Caspar Henry Borgess

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Caspar Henry Borgess
Bishop Caspar Henry Borgess.jpg
Born(1824-08-01)August 1, 1824
DiedMay 3, 1890(1890-05-03) (aged 65)

Caspar Henry Borgess (August 1, 1824 – May 3, 1890) was the second Roman Catholic bishop of Detroit, Michigan.


He was born in Addrup, Cloppenburg (district), Germany, and emigrated to the United States as a child. He completed his classical and theological studies at St. Xavier's College in Cincinnati and St. Charles Borromeo Seminary in Philadelphia. He was ordained as a priest on December 8, 1847 at Cincinnati, after which he was stationed for ten years at Columbus.

In 1859, he was made rector of St. Peter's Cathedral in Cincinnati, and remained there until he was consecrated titular Bishop of Calydon and administrator of Detroit on April 24, 1870. The first bishop of Detroit, Frederick Rese, became demented four years after his consecration and was called to Rome. He never resigned his charge and lived until December 30, 1871. As a consequence, Detroit was ruled by an administrator for thirty years, and Borgess assumed the title of bishop in 1871. He resigned the see April 16, 1888, and spent his last days in retirement, having received the titular see of Phacusites. He died at Kalamazoo, Michigan.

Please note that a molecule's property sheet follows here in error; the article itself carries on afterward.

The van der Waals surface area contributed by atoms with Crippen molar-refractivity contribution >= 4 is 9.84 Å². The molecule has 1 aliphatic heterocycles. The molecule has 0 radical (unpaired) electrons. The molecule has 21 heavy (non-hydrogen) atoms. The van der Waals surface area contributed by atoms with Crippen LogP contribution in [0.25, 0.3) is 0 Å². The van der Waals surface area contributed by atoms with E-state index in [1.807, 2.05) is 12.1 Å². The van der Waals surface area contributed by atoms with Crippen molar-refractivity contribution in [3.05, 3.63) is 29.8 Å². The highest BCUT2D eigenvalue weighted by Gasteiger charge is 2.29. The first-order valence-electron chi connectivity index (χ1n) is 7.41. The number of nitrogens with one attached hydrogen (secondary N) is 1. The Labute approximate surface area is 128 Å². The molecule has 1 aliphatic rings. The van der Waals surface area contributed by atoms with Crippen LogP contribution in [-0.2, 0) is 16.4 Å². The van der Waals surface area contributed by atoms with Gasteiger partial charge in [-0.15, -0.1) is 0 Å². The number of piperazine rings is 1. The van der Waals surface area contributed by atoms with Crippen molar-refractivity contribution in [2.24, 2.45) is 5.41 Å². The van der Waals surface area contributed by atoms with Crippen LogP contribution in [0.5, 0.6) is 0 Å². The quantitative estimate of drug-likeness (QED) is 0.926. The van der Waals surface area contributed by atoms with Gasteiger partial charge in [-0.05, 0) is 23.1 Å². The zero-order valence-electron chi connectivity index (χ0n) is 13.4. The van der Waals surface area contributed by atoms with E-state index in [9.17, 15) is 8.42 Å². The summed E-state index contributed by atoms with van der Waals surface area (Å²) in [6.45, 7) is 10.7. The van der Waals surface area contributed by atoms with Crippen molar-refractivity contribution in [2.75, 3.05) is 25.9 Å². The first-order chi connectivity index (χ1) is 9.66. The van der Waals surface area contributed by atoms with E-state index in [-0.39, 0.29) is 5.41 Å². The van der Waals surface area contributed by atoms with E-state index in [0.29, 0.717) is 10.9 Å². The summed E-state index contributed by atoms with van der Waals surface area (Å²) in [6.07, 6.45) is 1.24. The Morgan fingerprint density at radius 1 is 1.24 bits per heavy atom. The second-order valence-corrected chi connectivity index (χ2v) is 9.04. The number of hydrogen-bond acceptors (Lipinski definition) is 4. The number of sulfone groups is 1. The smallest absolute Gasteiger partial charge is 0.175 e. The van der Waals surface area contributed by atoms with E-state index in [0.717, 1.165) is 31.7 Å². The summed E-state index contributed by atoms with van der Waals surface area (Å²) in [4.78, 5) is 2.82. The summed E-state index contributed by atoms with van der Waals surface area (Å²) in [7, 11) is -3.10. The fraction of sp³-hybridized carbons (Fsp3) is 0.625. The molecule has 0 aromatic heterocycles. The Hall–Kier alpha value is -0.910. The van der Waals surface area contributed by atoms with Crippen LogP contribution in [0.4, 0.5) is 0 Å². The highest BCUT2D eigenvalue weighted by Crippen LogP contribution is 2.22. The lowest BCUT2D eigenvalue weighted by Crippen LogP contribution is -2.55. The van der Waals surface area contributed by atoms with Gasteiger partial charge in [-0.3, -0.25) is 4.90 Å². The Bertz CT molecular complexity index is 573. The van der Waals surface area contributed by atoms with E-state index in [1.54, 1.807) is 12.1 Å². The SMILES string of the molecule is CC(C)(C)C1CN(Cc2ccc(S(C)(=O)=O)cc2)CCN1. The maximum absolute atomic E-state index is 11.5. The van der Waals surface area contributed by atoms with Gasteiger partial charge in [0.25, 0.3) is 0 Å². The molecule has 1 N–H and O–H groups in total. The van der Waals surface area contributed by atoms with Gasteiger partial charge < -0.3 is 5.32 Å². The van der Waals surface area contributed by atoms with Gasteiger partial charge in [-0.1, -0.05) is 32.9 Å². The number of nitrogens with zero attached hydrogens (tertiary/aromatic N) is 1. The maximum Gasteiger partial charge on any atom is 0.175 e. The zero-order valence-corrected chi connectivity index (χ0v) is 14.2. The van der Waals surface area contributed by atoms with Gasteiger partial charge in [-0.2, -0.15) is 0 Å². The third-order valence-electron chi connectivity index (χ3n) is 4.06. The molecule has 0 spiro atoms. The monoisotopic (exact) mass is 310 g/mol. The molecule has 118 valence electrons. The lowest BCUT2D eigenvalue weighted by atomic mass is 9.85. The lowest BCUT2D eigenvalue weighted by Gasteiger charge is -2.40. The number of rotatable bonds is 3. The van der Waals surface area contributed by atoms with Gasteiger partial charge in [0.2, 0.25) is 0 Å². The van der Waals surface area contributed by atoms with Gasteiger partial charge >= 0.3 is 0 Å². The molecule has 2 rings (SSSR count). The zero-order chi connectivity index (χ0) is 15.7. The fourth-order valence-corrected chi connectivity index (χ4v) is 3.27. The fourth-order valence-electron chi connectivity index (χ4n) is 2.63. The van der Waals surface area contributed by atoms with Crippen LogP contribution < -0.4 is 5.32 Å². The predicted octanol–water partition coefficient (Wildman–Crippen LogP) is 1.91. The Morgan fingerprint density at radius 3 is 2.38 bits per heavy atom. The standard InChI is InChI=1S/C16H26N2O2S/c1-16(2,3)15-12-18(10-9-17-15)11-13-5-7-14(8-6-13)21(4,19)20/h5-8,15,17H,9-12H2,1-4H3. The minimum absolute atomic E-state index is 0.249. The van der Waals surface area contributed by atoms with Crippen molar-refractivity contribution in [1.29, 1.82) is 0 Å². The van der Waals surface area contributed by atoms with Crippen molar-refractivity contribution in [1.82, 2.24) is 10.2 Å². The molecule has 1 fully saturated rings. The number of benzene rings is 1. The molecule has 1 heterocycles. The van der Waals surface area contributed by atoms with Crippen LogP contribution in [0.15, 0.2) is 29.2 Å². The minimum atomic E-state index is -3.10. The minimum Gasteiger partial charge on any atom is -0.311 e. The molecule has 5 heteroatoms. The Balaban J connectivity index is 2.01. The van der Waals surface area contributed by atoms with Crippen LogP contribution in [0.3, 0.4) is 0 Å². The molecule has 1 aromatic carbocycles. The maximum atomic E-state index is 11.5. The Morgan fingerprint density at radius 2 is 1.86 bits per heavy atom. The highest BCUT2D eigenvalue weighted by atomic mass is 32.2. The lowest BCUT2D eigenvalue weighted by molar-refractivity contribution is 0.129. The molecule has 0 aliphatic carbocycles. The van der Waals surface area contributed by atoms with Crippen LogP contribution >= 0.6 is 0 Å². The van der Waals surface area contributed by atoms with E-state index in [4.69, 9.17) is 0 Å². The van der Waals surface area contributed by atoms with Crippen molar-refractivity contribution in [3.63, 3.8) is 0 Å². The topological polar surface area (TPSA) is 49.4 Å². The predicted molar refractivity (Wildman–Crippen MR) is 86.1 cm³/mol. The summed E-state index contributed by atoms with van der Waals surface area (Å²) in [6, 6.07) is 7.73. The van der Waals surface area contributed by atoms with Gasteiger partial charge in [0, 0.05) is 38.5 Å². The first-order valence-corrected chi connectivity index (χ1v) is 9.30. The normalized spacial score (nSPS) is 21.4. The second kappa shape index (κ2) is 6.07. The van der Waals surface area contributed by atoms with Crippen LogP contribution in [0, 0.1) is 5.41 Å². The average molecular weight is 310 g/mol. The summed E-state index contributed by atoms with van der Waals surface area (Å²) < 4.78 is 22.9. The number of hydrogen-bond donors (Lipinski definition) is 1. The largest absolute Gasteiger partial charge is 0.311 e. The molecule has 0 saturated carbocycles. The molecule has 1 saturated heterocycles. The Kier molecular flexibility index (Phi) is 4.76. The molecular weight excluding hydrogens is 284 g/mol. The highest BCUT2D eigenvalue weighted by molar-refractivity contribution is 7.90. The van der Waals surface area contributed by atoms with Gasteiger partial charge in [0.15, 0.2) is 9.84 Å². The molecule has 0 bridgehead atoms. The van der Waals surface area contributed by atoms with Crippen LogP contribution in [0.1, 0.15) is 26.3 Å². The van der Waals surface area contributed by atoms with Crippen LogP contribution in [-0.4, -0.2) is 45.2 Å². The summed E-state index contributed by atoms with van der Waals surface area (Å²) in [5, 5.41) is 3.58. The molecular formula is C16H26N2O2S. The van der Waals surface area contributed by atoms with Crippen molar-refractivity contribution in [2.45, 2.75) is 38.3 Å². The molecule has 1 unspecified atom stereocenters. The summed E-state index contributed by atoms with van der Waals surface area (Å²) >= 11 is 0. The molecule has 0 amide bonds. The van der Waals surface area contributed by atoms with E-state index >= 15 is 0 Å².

Kalamazoo, Michigan's Borgess Hospital, now Borgess Medical Center, was named for Caspar Henry Borgess by its founders, the Sisters of St. Joseph, in 1889.[1]


 This article incorporates text from a publication now in the public domainHerbermann, Charles, ed. (1913). "Caspar Henry Borgess" . Catholic Encyclopedia. New York: Robert Appleton.

Catholic Church titles
Preceded by
Frederick Rese
Bishop of Detroit
Succeeded by
John Samuel Foley